Exercise to manage depression is far more effective than drugs and counseling

Happy Woman Exercise Treadmill

A new study by researchers at the University of South Australia reveals that exercise is 1.5 times more effective than counseling or primary medication in managing depression. The most comprehensive study to date included 97 reviews, 1039 trials, 128,119 participants, and found that physical activity significantly improved symptoms of depression, anxiety and distress. It has been shown to be beneficial to The review also found that exercise interventions within 12 weeks were most effective in reducing mental health symptoms.

University of South Australia Researchers are calling for exercise to be the primary approach to managing depression.

Posted in British Journal of Sports Medicine, this review is the most comprehensive to date, containing 97 reviews, 1039 trials, and 128,119 participants. Physical activity has been shown to be highly beneficial in improving symptoms of depression, anxiety and distress.

Specifically, this review showed that exercise interventions within 12 weeks were most effective in reducing mental health symptoms, highlighting the speed at which physical activity makes a difference.

The greatest effects were seen in depressed people, pregnant and postpartum women, healthy people, and those diagnosed with HIV or kidney disease.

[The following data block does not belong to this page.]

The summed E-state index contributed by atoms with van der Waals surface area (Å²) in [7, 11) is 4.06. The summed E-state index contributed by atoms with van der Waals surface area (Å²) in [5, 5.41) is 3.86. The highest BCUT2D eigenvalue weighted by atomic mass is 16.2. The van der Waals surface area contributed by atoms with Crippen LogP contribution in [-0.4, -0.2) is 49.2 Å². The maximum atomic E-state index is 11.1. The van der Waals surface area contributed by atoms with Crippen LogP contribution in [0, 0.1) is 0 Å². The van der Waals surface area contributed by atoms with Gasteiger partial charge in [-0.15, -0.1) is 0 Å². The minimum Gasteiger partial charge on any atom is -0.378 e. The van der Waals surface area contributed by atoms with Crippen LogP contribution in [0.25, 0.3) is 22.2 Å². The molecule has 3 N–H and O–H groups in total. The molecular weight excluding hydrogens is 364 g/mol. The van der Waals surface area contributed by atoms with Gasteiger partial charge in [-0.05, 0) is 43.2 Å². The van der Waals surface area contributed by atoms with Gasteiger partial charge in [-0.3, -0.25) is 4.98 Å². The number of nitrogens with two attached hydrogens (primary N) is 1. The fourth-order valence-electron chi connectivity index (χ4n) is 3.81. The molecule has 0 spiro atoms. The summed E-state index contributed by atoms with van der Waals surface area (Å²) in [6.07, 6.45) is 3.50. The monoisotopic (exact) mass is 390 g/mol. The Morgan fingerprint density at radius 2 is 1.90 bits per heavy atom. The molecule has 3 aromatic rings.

According to the World Health Organization, 1 in 8 people worldwide (970 million) have a mental disorder.. Poor mental health costs the global economy about $2.5 trillion annually, and by 2030 this cost is projected to rise to $6 trillion.. of An estimated 1 in 5 Australians (ages 16-85) have experienced a mental disorder in the last 12 months..

UniSA principal investigator Ben Singh, PhD, says physical activity needs to be prioritized to better manage the growing number of mental health conditions.

“Physical activity is known to help improve mental health. However, despite the evidence, it is not widely adopted as a first-line treatment,” says Dr. Singh.

“Our review found that physical activity interventions significantly reduced symptoms of depression and anxiety in all clinical populations, with some groups showing even greater signs of improvement.

“High-intensity exercise contributed significantly to improving depression and anxiety, but long-term exercise had a smaller effect than short- and medium-term bursts.

“We’ve also found that all types of physical activity and exercise are beneficial, including aerobic exercise such as walking, strength training, Pilates, and yoga.

“Importantly, this study shows that exercise doesn’t take long to make positive changes in mental health.”

Senior Research Fellow UniSA Professor Carol Maher says the study is the first to assess the effects of any type of physical activity on depression, anxiety and distress in all adult populations.

“Considering these studies as a whole is an effective way for clinicians to easily understand the body of evidence that supports physical activity in the management of mental health disorders.

“We hope this review will highlight the need for physical activity, including structured exercise interventions, as a primary approach to managing depression and anxiety.”

Reference: “Effectiveness of physical activity interventions to ameliorate depression, anxiety and distress: an overview of a systematic review” Ben Singh, Timothy Olds, Rachel Curtis, Dorothea Dumuyde, Rosa Virgara, Amanda Watson, Kimberly Seto, Edward O’Connor, Ty Ferguson, Emily Eglitis, Aaron Miatke, Catherine EM Simpson, Carol Maher, 16 Feb 2023, British Journal of Sports Medicine.
DOI: 10.1136/bjsports-2022-106195

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